I am so excited to share today’s post because I it’s something I’ve been working on for years. Today I am finally sharing the before and after of our faux cement fireplace along with each step in case you want to DIY your own.
You’re probably thinking, “Really, Camille? You’ve been working on this for years?” Yes. When we moved into this house 5 years ago, there was a weird, faux mantle attached to the wall. From the start, I always wanted to remove that bizarre, raised red tile area. To this day I don’t even know what to properly call it. When we moved in, we didn’t have the budget to redo the floor completely. We re-stained it and left the weird tile thing but removed the mantle.
I promptly purchased a fake fireplace from Wayfair or Overstock (I forget) and for the better part of 5 years our living room has looked like this:
I didn’t totally hate the look of the white fake fireplace, but the “fire” consisted of dinky little Sterno cans, so we never used it. (We have now upgraded to a beautiful electric fireplace courtesy of Touchstone Home Products. More on them later, but now our fireplace is 100% electric and the unit can heat up the whole space.)
Fast forward to this year, when we finally decided it was time for new hardwood floors. I took this as an opportunity to finally rid my home of that red tile, and in turn, that meant time for a new fireplace! Our home was built in 1930, with Spanish touches. I wanted something a bit modern that also kept our home’s character and settled on a faux cement fireplace.
Our DIY Faux Cement Fireplace
Other than the idea to make one, I can’t take too much credit for our faux cement fireplace. My dad framed and built the entire thing! Here are the steps to how we build our faux cement fireplace.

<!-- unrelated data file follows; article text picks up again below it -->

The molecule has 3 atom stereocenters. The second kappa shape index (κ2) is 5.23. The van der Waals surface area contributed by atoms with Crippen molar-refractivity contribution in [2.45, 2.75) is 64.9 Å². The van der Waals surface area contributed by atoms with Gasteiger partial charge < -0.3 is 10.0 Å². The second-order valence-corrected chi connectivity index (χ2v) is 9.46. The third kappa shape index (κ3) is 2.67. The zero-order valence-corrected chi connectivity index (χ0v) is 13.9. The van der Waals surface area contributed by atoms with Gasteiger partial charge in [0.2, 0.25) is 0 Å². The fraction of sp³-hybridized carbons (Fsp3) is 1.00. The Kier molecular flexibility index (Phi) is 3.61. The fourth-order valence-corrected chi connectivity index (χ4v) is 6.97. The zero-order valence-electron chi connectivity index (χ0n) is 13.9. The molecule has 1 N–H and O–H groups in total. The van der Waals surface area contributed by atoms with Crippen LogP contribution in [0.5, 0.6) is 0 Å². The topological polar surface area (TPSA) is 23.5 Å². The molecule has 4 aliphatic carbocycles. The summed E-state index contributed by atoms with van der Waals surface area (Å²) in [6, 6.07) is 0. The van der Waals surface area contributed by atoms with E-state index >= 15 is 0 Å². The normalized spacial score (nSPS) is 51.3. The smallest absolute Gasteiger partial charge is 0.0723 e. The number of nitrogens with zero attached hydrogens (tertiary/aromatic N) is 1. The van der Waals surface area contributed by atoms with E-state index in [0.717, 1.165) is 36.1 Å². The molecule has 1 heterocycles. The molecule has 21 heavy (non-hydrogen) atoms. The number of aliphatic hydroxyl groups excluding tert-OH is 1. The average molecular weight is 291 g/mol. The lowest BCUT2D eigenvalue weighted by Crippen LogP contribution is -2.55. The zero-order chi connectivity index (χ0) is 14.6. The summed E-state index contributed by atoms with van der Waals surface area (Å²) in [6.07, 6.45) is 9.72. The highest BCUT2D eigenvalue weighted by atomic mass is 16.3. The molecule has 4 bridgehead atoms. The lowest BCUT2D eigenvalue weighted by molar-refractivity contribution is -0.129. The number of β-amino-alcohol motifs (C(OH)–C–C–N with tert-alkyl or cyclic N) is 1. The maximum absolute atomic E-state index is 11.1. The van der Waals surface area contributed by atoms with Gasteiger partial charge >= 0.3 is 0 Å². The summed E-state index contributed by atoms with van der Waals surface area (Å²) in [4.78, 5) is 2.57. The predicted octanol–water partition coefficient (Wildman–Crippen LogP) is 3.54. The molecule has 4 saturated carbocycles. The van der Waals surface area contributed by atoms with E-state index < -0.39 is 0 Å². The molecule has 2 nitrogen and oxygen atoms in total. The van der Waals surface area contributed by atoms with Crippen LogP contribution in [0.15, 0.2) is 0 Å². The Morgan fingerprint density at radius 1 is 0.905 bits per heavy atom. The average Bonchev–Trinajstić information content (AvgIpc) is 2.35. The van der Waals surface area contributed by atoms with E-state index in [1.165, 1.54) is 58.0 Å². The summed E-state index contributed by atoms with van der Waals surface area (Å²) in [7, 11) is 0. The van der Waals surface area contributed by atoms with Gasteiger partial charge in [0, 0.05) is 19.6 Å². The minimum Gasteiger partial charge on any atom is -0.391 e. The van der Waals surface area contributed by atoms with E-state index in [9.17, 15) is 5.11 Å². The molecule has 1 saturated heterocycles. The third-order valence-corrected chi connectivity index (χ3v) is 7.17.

Step 1: Removed Old Tile
We took a power tool to the tile, which was cemented to a wooden frame that connected to the floor. Then we removed the wooden frame, exposing the original hardwood floor (and the orange color it used to be before we re-stained it).
Step 2: Built the Frame for Our Faux Cement Fireplace
We have two long windows in our living room and didn’t want to mess with them, so had to build the frame for our faux cement fireplace within the existing area. Using regular 2×6 beams, my dad built a frame and then built a smaller opening that matched the size of our Touchstone Home Products electric fireplace.
It’s super important here to check sizing by inserting your fireplace into the opening. Then check again. Building out this frame took the longest, because it was also super important that the beams to the opening were level to avoid a tilted fireplace. Since our house is old, we basically have no level walls or floors, and nothing is a right angle.
Step 3: Wired and Tested Electricity
We ran electric to the opening of the fireplace. Be sure you are able to plug in the plug to your fireplace. We didn’t test this immediately and ended up having to cut out a portion of the 2×6 beam to fit the plug into the wall. We mounted the electric box sideways so that was could plug the cord into the outlet.